Privacy Risk is Real

Highlights from recent media coverage of privacy-related incidents and trends shows increased risk for the nonprofit sector related to privacy. Many nonprofit leaders aren’t prepared to deal with this issue and that could mean dire consequences should the proper safeguards not be in place and a breach or theft occur.

from NTEN, the Nonprofit Technology Network:

Calling All Nonprofits: Its Time for a Privacy Upgrade

More and more, nonprofits rely on technology to fulfill our missions. We connect with members using e-mail and social networking, carry out research on search engines and Web sites, and use online services to purchase supplies and produce and store documents. And our members also rely on technology to take part, booking reminders in online calendars or using GPS-enabled cell phones to get to events.

But everything we do online leaves a digital trail behind about our activities and our members. And once member lists, actions and events, emails and documents are collected and stored by an online service, outdated electronic privacy law is failing to keep this information safe from inappropriate access and potential misuse.

The Electronic Communications Privacy Act (ECPA) is the federal law that is supposed to protect the privacy of electronic communications and personal information from inappropriate disclosure to government or third parties. But ECPA was enacted in 1986, when Ronald Reagan was President, cell phones were as big as your head, and the Web did not even exist. Technology has changed dramatically since then, allowing us to easily move our activities and information online – but since electronic privacy law hasn’t kept up, the privacy protections for that information may not transition as smoothly.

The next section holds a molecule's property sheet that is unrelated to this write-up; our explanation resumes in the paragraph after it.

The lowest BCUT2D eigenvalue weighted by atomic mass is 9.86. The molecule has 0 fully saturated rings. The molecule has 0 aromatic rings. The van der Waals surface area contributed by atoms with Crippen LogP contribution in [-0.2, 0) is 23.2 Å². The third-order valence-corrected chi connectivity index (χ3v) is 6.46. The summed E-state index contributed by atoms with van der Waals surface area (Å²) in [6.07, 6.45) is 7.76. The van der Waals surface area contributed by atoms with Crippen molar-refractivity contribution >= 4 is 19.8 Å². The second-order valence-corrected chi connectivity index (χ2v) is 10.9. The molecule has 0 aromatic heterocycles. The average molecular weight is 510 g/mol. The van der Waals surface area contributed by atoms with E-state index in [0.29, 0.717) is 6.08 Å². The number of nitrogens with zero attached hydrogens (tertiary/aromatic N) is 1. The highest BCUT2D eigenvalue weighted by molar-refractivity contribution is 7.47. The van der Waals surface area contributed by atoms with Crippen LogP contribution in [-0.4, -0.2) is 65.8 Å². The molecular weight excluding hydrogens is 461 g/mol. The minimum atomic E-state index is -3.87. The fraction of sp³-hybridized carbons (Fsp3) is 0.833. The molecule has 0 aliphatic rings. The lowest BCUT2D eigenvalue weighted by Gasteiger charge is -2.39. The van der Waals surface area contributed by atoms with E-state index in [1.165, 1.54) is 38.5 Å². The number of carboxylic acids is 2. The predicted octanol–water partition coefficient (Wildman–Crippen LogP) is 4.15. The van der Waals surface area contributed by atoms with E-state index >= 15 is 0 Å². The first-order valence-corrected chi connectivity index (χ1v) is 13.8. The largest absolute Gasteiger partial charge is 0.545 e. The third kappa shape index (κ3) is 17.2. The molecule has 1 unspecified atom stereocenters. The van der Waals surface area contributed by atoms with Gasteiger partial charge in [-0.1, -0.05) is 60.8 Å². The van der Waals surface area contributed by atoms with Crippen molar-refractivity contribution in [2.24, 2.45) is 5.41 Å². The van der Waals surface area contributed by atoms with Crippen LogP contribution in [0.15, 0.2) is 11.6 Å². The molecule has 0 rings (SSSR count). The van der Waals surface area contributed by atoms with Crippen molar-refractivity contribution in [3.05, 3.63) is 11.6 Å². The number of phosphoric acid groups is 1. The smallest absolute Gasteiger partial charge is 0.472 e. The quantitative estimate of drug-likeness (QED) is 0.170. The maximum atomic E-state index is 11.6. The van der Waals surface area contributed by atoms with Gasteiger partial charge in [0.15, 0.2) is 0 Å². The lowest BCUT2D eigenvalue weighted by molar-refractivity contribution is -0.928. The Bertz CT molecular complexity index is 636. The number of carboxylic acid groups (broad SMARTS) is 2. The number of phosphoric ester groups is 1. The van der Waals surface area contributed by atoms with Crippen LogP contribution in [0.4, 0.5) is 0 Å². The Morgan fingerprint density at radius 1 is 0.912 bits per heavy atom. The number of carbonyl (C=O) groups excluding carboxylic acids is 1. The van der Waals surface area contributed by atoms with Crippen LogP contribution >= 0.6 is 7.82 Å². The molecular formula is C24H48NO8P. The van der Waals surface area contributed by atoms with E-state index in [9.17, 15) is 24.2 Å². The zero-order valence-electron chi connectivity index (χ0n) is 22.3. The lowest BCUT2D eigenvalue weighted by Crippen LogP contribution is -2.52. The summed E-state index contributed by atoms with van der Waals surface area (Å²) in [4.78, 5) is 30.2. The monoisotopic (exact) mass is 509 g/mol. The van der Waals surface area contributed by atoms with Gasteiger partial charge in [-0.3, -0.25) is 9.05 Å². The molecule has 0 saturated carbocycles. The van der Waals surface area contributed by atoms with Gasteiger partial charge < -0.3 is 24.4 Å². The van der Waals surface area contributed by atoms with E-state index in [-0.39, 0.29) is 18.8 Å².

Cloud computing is a prime example. If you produce documents or keep records and store them in a filing cabinet, a work computer, or an in-house server, your information cannot be seized without a judge’s approval, you know when the government or a third party demands access to your information, and you often have the opportunity to fight that disclosure. But if you use a software-based service or electronic storage company, depending on the terms of the cloud computing provider and the type of demand, your information might be handed over without judicial oversight and without you even knowing.